I think lower back is also key here, keeping that arch in your back as you sleep left and right… I LOVE CARVING =)

I can see the connection to explosive… but I know t has to be at LEAST minimally cardio. It gets the blood flowin’ for sure!

Where’s Davies? I bet he can give some insight to these questions.

Like they say, if it was easy it would be called snowboarding.

Don’t get me wrong, I board, but unless you’re in poor condition it’s not going to do much to improve weight-room performance.

[quote]ChrisKing wrote:
Like they say, if it was easy it would be called snowboarding.

Don’t get me wrong, I board, but unless you’re in poor condition it’s not going to do much to improve weight-room performance.[/quote]

With experience, anything is “easy”. But I think it has a lot to do with how you ride; the types of conditions where you are, the amount of time you spend riding in a day, and the style. If you slap on a board and just ride down the mountain moderately and only take abour six runs it might not be that taxing. I think boarder cross and even serious freestyle riders would say it’s pretty demanding.

I just got “wacked” snowboarding a week and a half ago.

I have been snowboarding since I was 12, year 1982. Never have I been so damaged.

After a week and a half of no sleep, cant get in the wifes car, cant steer my ride with my left arm, cant lie on my back or my leftside, cant lift a gallon of milk with my left arm, can only do cardio on the treadmill all because of intense pain, I finally saw my D.O. today.

Quote:“If you didnt lift, you would have been crawilng into my office today even after a week and a half of recovery.!”

I landed with my left elbow in my waist, arm down my side bent with my fist in my upper chest. Along with the above, my shoulder and head all hit at the same time . “POP” is all I heard.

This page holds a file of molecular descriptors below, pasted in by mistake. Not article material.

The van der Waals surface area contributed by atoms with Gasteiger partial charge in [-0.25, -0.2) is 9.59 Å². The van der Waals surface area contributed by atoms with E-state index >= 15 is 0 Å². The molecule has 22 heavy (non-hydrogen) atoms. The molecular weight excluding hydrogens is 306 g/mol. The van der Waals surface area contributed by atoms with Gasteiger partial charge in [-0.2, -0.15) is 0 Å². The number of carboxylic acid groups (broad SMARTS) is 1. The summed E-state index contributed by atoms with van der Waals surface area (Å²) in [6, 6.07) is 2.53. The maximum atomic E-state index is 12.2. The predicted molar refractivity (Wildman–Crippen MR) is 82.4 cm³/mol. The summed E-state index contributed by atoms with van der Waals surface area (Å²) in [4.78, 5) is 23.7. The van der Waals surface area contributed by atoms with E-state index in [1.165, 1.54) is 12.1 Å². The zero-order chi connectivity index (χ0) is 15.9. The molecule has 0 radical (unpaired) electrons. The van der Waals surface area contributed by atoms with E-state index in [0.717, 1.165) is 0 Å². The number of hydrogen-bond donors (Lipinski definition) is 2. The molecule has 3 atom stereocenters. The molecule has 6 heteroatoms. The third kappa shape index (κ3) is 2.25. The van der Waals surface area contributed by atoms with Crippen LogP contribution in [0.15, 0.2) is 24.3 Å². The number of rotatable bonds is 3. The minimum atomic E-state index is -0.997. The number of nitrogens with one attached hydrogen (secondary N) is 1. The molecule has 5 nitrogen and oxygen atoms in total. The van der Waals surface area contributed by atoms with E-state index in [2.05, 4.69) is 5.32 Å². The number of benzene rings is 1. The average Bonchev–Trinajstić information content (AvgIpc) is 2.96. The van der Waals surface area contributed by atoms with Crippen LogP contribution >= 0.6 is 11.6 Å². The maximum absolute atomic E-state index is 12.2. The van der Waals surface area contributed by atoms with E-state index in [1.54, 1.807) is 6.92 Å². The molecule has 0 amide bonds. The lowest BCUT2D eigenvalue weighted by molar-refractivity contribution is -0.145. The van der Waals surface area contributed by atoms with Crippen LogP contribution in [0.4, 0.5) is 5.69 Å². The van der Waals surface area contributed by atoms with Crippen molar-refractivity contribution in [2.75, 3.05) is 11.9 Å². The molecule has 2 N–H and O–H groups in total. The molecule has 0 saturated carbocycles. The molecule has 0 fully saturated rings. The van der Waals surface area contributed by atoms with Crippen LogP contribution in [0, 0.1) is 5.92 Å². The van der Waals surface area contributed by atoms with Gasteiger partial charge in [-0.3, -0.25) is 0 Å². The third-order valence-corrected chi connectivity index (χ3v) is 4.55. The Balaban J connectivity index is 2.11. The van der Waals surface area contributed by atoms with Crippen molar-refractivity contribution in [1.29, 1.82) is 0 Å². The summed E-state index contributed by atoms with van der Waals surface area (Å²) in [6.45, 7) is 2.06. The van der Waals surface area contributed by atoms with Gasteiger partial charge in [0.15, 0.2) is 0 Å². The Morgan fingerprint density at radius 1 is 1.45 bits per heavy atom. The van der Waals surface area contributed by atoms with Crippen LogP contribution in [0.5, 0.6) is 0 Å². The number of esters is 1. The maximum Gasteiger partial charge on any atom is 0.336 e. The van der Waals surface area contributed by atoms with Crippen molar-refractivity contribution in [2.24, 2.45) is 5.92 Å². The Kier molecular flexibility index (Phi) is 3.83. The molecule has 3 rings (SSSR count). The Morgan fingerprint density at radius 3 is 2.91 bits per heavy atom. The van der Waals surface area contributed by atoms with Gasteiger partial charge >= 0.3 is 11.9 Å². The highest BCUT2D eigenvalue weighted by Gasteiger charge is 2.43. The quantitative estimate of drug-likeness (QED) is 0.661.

My ribs are bruised in the front and side only, tore my left trapezius muscle , and they believe my scapula “grated” of some meat on the rib cage in the rear. I start physical therapy tomorrow.

Besides ‘crashing instinct’, a helmet, muscle mass , and LIFTING on a consistent basis, I would have set myself up for faliure, big time.

I havent lifted since understandably; moreover, it has given me time to focus on new strength and lifting techniques to incorprate into my iron routine(s) since this event.

Weights:

  1. neck exercises with harness and chain. Flexion and extension

  2. Shrug, more than less.

  3. Hyper Extension

  4. Incorpration of various deadlifts instead of just two.

  5. Step-up and sideways step-up squat.

  6. Continue with various cardo routines

Lift, get big and or get fit, stay healthy, and prevent more serious injuries.

Ahhh… yet another side of the discussion: recuperation after an accident. Anyone that’s been involved in these types of activities definitely feels your pain (figuratively and literally).

My right shoulder still pops since a hard wreck I had about three seasons ago. I often wonder if it will ever go back to normal.